Parliamentary system, they say, gives two governments to the voters at one go: one is the government that takes over the reins of power and the other the government-in-waiting.
The government that takes over power performs in accordance with the commitments made to the people. The parliamentary system expects that the government works for the people and their benefits.
But the parties that assume powers do not necessarily always abide by these democratic ideals. They often don't do so going by our own experience. The government has its own interests and compulsions, and the leaders of the parties also have their own agendas and interests. They often put their own agendas above the interests of the people and the country. The government prevails over the people and their fundamental rights at such times, and tries to curtail the people's rights to serve its own interests.
The voters in parliamentary democracy, therefore, also elect the main opposition party or the government-in-waiting to stop such despotic whims of the government. Parliamentary system is such a system of balance that puts the strongest party or coalition in power, and the next strongest party in the opposition so that the despotic whims of the government are challenged; it can strongly stand in the House for the people's rights and their daily lives, and compliance of the Constitution and laws to stop those in power from abusing the Constitution and the laws.
The ruling party also fears the opposition party, aware that it is the government-in-waiting. The ruling party is always alert about the possibility of the people bringing it down from power and putting the main opposition party in power in the next election.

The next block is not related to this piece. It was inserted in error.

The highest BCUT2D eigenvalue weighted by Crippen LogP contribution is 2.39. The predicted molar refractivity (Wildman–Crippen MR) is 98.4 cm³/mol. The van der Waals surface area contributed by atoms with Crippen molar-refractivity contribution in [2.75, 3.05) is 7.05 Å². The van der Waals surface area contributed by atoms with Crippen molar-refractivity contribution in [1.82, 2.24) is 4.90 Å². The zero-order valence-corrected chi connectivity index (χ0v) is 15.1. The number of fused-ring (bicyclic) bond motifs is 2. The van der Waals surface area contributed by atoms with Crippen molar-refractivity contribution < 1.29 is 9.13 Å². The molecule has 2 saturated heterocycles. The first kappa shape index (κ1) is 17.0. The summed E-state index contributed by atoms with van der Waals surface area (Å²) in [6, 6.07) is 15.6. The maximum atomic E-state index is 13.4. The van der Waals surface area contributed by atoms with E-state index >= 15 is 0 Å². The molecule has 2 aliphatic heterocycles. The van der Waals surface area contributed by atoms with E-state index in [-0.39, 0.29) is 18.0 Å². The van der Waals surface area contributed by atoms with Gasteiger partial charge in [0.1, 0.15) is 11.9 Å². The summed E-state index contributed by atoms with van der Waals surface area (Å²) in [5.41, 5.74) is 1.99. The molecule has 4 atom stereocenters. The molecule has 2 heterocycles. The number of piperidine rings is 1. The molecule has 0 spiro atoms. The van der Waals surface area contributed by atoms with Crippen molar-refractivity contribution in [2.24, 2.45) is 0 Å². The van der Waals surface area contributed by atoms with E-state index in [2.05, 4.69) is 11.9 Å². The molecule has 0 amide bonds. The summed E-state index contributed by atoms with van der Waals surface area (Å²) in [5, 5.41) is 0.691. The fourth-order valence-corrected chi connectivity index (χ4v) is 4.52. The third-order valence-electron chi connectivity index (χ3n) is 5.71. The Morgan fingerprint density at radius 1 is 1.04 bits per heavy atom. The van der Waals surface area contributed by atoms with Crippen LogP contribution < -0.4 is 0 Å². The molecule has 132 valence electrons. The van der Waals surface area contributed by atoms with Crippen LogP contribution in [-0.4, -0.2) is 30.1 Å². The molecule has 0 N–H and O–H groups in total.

Nepali Congress (NC), which calls itself the defender of parliamentary democracy, has demolished this beautiful balance of power inherent in the parliamentary system.
NC President and Parliamentary Party Leader Sher Bahadur Deuba has shirked the immense role and responsibilities of the main opposition party to participate in the unholy wagering for power. Setopati reminds him that the politicians that run away from the august role of the main opposition leader also do not have any moral grounds to take over the reins of power tomorrow.
Having contested the election forging an electoral alliance with the promise of forming the government from the same coalition, Deuba failed to give the government promised to the people. His greed for power was mainly to blame for the unraveling of that coalition after he broke his promise to make CPN (Maoist Center) Chairman Pushpa Kamal Dahal prime minister (PM) first and tried to become PM instead, thereby forcing Dahal to take refuge at Balkot. Deuba has again started to wager for power after a new ruling coalition was formed comprising CPN-UML, Maoist Center and five other parties.
Deuba and those close to him seem to have hoped for Maoist support during the presidential election for now, and aspired for eventually breaking the current coalition in the long run. The way in which NC leader Ram Chandra Paudel has openly defended the decision to give vote of confidence to Dahal hints as much. The way Paudel has been abandoning his ideals for personal interests in recent times is appalling.
Dahal also seems to want to have the cake and eat it too by acquiring support from the two parties larger than his. He reached Deuba's new residence at Dhumbarahi after going to KP Sharma Oli's at Balkot as per that strategy.
It is not hard to see through Dahal's strategy of keeping his post safe scaring Oli by showing Deuba and vice versa. The course of this strategy, however, will end after the presidential election. He must choose one out of NC and UML in the presidential election.